A hundred years ago, when World War I was in its infancy, Emperor Franz Joseph of Austria called up my great-uncle-in-law Alexander Loebl, Esq. and asked him to serve in his army. Uncle Alex had just graduated from law school, and though he was a loyal citizen of the Austrian Empire, he was terrified of going to war.
“I simply can’t go,” he told his crestfallen family. That evening Alex went to the opera, Vienna’s most sacred and treasured form of entertainment. His panic attack, however, escalated. At intermission Alex even fainted! What was he going to do? He knew that it was impossible for him to obey his orders and take the train to the front, and it was equally impossible for him to shame his patriotic family by not going.
Fortunately, some member of the family had heard of that “crazy” doctor who claimed that he could cure hysterics by “talk therapy.” The next morning Alex, armed with an ancient revolver, went to Freud’s home/office at Berggasse 19. He rang the bell and was admitted. In the entrance, two of the good doctor’s sidekicks confronted him. “I must see Dr. Freud immediately,” Alex barked, “otherwise I’ll shoot myself.” Freud’s helpers continued to deny him access.
Aroused by the commotion, Freud emerged from his study and asked Alex to explain his problem. “I cannot report to my army unit,” Alex confessed. “If I go to the front, I’ll die.” Sixty years later, when Uncle Alex told my husband the story, he recalled Dr. Freud fixing his brown eyes on his. “Young man,” Freud said. “You are going to take the train tomorrow morning and report to your unit. Nothing is going to happen to you. You’ll survive this war, and you’ll survive many other wars.”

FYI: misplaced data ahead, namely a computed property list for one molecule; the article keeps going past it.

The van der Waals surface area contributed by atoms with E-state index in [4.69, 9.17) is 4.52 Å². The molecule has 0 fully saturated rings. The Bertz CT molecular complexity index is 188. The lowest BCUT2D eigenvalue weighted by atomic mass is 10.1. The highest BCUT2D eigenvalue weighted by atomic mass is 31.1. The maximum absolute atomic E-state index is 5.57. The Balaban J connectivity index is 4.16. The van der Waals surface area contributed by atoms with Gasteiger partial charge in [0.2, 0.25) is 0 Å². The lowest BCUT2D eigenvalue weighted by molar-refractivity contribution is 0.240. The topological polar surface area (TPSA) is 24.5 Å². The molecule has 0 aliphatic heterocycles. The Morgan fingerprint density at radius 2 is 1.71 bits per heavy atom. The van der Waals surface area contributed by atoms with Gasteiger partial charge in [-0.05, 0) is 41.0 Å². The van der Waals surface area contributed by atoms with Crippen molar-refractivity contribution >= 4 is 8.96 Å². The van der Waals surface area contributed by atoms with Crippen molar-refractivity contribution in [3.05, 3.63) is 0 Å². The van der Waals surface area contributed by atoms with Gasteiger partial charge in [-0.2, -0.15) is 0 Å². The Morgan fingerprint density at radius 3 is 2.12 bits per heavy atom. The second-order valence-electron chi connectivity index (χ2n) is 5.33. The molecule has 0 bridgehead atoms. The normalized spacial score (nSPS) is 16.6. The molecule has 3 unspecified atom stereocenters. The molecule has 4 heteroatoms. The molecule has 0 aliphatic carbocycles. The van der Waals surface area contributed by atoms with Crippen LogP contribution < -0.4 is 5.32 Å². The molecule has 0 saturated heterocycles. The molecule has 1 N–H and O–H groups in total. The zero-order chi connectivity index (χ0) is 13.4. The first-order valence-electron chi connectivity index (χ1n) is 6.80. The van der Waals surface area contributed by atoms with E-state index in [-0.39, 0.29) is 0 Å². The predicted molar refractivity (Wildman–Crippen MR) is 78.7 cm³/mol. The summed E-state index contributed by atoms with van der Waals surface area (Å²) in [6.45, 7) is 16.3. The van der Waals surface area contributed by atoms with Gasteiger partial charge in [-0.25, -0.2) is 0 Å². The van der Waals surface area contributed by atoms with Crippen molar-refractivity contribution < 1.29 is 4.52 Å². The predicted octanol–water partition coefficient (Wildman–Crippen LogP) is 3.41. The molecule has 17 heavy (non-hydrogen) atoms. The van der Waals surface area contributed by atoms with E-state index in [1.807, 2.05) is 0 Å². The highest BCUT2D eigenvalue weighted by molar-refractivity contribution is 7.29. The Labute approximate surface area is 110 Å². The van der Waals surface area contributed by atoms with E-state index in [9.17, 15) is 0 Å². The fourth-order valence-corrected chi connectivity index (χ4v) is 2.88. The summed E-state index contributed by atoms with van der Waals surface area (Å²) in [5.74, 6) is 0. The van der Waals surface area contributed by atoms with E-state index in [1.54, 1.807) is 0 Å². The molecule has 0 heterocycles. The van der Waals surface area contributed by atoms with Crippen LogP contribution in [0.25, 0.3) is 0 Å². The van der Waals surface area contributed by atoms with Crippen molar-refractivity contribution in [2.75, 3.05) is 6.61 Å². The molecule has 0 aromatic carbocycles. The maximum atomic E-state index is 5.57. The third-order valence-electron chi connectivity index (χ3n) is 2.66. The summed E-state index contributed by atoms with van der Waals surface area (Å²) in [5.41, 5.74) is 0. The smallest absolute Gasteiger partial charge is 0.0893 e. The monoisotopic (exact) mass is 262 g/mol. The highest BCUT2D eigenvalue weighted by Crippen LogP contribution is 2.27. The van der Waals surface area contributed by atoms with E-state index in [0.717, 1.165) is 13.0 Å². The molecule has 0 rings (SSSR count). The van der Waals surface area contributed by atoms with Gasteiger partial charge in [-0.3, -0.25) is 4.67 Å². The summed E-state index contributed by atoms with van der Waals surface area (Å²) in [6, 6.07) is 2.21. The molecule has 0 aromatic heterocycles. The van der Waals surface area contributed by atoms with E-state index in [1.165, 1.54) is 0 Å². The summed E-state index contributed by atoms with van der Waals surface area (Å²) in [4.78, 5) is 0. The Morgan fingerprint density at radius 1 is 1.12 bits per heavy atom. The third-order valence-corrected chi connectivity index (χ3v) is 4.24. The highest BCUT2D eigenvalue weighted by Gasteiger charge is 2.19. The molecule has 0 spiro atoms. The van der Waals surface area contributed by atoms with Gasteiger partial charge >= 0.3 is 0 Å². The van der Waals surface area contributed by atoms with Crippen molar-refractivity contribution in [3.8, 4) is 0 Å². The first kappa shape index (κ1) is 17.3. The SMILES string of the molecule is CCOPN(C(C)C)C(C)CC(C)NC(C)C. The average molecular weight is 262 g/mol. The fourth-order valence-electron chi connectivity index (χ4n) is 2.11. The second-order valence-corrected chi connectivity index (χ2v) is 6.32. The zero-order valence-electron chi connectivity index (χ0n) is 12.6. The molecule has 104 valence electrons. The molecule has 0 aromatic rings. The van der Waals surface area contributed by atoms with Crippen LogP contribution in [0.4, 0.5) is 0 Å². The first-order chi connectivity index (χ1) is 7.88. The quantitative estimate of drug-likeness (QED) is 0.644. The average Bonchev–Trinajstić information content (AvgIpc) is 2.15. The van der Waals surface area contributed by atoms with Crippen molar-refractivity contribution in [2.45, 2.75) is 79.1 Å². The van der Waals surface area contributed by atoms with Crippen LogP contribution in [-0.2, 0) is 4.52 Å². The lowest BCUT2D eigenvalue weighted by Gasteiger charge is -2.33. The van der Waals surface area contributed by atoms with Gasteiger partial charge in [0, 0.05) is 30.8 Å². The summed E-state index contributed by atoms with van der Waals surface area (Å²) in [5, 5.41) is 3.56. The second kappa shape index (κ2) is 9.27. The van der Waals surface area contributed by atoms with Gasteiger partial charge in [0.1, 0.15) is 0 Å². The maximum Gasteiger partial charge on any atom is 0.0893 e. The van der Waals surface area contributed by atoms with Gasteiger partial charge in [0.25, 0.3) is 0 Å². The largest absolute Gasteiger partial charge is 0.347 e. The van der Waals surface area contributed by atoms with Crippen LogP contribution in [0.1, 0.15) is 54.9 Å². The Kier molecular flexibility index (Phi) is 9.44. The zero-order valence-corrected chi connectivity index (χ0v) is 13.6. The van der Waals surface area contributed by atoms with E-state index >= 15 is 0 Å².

To his family’s great relief, Alex complied with his orders. As a lawyer he never had to face active duty and he survived the war. He practiced law in Czechoslovakia, married Martha and lived peacefully in Bruno. Twenty-four or so years later, as the Nazis intensified their war against the Jews, Alex was about to be deported to a concentration camp where he surely was going to be murdered. His good Christian wife hid him as best as she could; still during the next three years his life was at constant risk. “During all these years,” he recalled after, “I thought of Freud and his brown eyes and recalled him predicting that I would survive ‘many wars.’” That gave him the faith to survive.